July 29th, 2014

Last week I facilitated the EDT lunch forum in Auckland that also launched their New Zealand eDiscovery hosting services. There was an excellent turnout with a mix of law firms, regulators and the presence of New Zealand’s leading technology Judge – His Honour Judge Harvey. Like the lunch forums EDT ran last year, this year […]

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“Kangaroos don’t move backwards” – Chilli IQ eDiscovery Summit overview

June 25th, 2014

Last week in Sydney I attended the Chilli IQ 8th Annual Information Governance & eDiscovery Summit. The 2014 Summit gathered together some of the world’s leading experts in the field over two days to discuss and debate what is happening with Information Governance and eDiscovery. The event continues to evolve each year, with the level of […]

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A New Zealand Predictive Coding success story

February 20th, 2014

Australian litigation Support provider Law in Order recently published a case study about how Predictive Coding, using kCura’s Relativity Assisted Review was successfully used on a large New Zealand litigation.  The Law In Order case study can be found here. The matter in the case study was one where I was engaged by the global corporate client […]

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Predictive Coding – facilitating a proportionate eDiscovery process

February 14th, 2014

Practicing law today has simply become too expensive to ‘eye ball’ every document. We need new practices to respond to these challenges to enable lawyers to get to the key documents quickly and cost effectively. The rapid growth of electronic information is substantially increasing the cost of litigation and at the same time brings greater […]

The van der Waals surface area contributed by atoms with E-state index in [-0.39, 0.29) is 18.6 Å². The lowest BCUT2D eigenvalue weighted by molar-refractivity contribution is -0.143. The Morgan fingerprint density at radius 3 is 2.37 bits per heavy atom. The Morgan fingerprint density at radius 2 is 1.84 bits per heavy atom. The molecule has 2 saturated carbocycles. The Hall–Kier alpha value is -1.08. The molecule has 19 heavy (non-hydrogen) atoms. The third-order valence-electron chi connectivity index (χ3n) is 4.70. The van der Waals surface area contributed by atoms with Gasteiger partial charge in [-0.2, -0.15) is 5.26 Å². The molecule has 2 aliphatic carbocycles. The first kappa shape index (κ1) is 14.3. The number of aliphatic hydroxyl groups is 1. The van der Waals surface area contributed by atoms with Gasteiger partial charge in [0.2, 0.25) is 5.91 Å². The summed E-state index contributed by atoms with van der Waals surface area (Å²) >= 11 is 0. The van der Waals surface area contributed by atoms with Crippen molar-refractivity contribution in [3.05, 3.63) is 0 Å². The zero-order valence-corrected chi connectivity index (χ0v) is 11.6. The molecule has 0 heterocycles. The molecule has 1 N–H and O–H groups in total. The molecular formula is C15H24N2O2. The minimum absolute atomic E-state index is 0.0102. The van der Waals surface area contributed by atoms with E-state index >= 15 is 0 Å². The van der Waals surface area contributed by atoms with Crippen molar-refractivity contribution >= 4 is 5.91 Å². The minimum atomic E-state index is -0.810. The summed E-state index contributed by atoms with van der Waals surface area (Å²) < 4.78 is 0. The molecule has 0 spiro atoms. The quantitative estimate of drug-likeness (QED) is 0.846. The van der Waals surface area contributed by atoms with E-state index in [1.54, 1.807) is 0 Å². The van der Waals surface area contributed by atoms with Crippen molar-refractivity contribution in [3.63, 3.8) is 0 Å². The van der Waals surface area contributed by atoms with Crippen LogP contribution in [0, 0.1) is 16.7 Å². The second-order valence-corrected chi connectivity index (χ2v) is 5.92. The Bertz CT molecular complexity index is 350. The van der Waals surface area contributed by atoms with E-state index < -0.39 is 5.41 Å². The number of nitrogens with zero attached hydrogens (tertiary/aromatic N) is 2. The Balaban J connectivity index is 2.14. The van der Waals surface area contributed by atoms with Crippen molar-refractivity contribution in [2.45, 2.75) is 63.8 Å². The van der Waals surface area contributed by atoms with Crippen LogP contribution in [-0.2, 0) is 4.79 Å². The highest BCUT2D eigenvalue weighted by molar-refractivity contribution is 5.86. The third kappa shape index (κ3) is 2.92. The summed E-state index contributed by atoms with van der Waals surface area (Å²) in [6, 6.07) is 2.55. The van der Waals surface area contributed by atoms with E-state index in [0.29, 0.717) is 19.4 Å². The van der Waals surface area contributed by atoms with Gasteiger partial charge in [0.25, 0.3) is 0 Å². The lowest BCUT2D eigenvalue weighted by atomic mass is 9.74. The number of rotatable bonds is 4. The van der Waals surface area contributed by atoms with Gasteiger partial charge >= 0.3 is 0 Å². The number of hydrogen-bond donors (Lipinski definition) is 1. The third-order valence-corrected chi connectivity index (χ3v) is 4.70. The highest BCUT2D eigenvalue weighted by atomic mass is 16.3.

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EDT lunch forums promote best practices and raises awareness

August 13th, 2013

Legal software provider EDT hosted a series of lunch forums last week in New Zealand to discuss issues and trends relating to eDiscovery and legal technology and help raise the awareness in the industry. Forums were held in Auckland, Wellington and Christchurch with invited guests from the industry, including representatives from law firms, corporations, regulators […]

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Keyword searching – is there a better option?

October 4th, 2012

Over the last few years there has been a lot written about the (in)effectiveness of keyword searching as an approach to targeting important information. Many have focussed on the problems of keywords to justify the need to move toward more sophisticated approaches like Predictive Coding. Last week, the NZ Lawyer magazine published an article of […]

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A day in the life of an E-Discovery Consultant

July 11th, 2012

As published in LawTalk, issue 799, 6 July 2012 Over recent years there has been an exponential growth in both the volume and sources of electronic information. Nearly all information now originates in electronic form. This has complicated the discovery process as it has created many new challenges for lawyers. Managing electronic information in the […]